One hundred years ago, Alvis built this car in a quest for competition success to publicise its brilliant new overhead-valve engine. They called it Racing Car No 1 – does it live up to that name today?
After a century of existence, this car has many tales to tell. It was completed in June 1923, built from a much-drilled Alvis 10/30 chassis of 1921 and a 10/30 crankcase, upgraded by the addition of the brand new 12/50 cylinder block and overhead-valve cylinder head. It was designated by Alvis as 12/50 Racing Car No 1 and was built for sprint and hill climb competition. In the hands of Alvis works driver Major Maurice Harvey, it began winning straight away. But that covers only the first six months of its history.
We’ll get into the other 99.5 years after a spell behind the wheel. I’m at Tom Hardman’s showroom on a farm in rural Lancashire, not a bad place to learn how to drive a racing car created before front-wheel brakes were regarded as necessary. Soon I’ll venture out in public, but first – the starting procedure, which is rather involved. There are taps and pipes everywhere. A pump, too, like something you might use to pressurise an insect-sprayer. There is also a nickelplated ignition switch I recognise from my own 1923 Alvis, marked OFF and ON, with a pointer resembling a tiny Bakelite sausage you can turn from one to the other.
It goes like this. Turn on the fuel taps. Pump some air pressure into the fuel tank with the plunger on the outside left of the cockpit, until the gauge shows anything other than zero. Reach through the hand-hole in the offside bonnet panel and tickle the carburettor on the float chamber to flood it. Then, with the ignition off, use the starting handle to turn the engine over a few times to draw in some mixture. Retard the ignition with the timing control lever and turn the switch to ‘ON’. Ask Tom Hardman to apply the choke, which is nothing more than a special piece of flat metal on a keyring in Tom’s pocket that he presses to the mouth of the carburettor. Move the starting handle down slowly and find some resistance. Then give a swift pull upwards – never try to start on a down-stroke, for fear of a violent kickback – and it should burst into life.
‘A racing car created before front brakes were seen as necessary’
To my astonishment, it works first time from stone cold. Tom has clearly learned the drill very well and passed it on exactly. Racing Car No 1 settles into a pocketa-pock idle and sits there, trembling lightly and scenting the air with Castrol R. So far, so docile – and, as hundred year-old racing cars go, something of a pussycat. Will it be quite so obliging to drive?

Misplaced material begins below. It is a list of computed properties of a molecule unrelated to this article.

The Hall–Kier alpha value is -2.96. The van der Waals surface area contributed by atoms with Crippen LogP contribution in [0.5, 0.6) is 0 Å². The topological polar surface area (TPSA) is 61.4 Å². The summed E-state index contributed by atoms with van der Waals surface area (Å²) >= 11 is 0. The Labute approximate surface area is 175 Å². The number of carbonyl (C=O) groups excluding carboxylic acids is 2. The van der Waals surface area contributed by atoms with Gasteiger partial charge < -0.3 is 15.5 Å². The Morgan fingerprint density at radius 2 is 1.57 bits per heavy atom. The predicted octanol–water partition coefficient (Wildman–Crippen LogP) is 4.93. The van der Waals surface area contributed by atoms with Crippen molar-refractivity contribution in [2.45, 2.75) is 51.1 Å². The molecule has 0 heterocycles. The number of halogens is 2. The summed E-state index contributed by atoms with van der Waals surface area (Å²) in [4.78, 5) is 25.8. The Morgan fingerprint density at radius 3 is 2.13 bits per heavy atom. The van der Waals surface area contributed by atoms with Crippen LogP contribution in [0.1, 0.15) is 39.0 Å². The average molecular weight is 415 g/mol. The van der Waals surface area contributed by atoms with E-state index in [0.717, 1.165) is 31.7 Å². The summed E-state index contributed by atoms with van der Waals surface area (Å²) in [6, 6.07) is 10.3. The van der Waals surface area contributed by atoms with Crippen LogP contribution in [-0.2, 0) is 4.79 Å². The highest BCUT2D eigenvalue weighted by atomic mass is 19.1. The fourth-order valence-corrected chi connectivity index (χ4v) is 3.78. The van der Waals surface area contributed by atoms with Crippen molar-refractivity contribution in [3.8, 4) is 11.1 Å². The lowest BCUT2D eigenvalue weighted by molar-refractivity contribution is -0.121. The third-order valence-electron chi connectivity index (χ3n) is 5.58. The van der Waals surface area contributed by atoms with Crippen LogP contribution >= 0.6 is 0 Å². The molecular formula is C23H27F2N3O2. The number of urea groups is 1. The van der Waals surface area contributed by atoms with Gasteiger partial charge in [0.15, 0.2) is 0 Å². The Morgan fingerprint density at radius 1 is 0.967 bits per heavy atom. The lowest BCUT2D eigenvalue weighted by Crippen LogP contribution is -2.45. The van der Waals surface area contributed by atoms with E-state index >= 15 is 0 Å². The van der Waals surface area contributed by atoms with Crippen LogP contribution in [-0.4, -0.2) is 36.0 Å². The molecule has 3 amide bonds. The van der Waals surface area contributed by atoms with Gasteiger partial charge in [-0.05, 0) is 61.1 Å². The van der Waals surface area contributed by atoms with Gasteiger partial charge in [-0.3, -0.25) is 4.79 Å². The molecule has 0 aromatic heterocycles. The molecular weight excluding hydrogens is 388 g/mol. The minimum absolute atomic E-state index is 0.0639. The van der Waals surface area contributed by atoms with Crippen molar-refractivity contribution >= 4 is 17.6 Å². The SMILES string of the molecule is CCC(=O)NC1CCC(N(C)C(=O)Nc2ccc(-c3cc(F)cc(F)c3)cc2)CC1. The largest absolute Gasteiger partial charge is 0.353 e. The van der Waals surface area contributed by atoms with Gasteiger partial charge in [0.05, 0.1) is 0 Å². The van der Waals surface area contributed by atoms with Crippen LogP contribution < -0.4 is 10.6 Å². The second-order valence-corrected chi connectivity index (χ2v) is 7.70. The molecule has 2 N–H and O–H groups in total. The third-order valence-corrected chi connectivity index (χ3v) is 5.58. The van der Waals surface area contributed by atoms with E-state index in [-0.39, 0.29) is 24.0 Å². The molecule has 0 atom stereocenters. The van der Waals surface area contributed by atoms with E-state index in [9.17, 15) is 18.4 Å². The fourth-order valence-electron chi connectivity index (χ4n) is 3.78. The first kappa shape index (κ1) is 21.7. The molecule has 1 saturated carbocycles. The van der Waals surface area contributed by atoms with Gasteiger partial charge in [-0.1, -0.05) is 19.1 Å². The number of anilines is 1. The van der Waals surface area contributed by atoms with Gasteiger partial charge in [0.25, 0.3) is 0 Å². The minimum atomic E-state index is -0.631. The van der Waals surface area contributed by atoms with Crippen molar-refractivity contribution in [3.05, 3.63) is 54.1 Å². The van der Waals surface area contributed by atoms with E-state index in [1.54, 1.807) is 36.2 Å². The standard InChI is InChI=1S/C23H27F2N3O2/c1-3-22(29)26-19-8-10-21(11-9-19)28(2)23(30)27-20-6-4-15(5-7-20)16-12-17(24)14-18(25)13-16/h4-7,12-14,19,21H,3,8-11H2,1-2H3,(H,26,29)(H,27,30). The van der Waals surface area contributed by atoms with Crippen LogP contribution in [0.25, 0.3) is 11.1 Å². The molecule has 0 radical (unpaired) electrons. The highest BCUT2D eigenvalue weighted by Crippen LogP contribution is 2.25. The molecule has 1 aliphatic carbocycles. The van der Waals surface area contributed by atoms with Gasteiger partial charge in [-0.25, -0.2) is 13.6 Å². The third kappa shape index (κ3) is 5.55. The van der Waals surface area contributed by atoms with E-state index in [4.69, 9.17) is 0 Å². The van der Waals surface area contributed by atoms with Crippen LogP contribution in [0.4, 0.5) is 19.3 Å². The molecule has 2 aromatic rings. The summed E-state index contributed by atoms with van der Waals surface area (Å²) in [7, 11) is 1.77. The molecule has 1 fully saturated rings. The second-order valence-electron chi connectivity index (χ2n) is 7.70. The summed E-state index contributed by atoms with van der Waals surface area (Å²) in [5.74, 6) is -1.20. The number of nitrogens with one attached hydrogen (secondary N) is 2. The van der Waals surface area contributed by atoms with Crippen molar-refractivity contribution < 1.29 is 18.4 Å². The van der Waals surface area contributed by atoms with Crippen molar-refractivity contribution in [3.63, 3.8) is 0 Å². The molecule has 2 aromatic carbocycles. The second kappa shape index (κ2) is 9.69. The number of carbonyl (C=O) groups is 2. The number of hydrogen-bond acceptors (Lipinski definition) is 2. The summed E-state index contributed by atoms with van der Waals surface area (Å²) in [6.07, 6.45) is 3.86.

Thanks to the cut-down cockpit side, your right knee can splay out as you hunker down behind the aero screen. The biggest worry is moving your right foot from the central accelerator and passing it under the steering column to the brake pedal on the right. Then there’s the gearlever, waiting outside the cockpit to produce a cringe-inducing crunch when engaging gear from a standstill. This car has no clutch stop, and the cone clutch assembly would normally be well enough lubricated to slow down and stop spinning the gearbox input shaft soon after you dip the pedal, but this one has seen little use since before Covid. Still, if you set a slow idle, and take some speed off the whirling metal by half-engaging second gear for a moment or two, you can click it smartly into first. Clutch pedal up and away you go.
Now it gets easier. The flywheel is quite light and the gearbox ratios seem more evenly spaced than other vintage Alvis gearboxes, so you double-declutch smartly into second, build speed, tap-dance smartly again into third and then again for top. Which isn’t worth bothering with below about 40mph, because the tall back axle ratio needs revs on the clock to allow the engine to pull cleanly. The rear axle ratio is high and the light flywheel combines with Racing Car No 1’s relative lack of torque (it sacrifices low-revving grunt for a very high redline, up near 5000rpm) to make it less than happy in slow traffic… as I soon discover when I venture out, managing to stall the engine at a junction in the village. Cue red-faced acrobatics as I leap forth and repeat the starting palaver.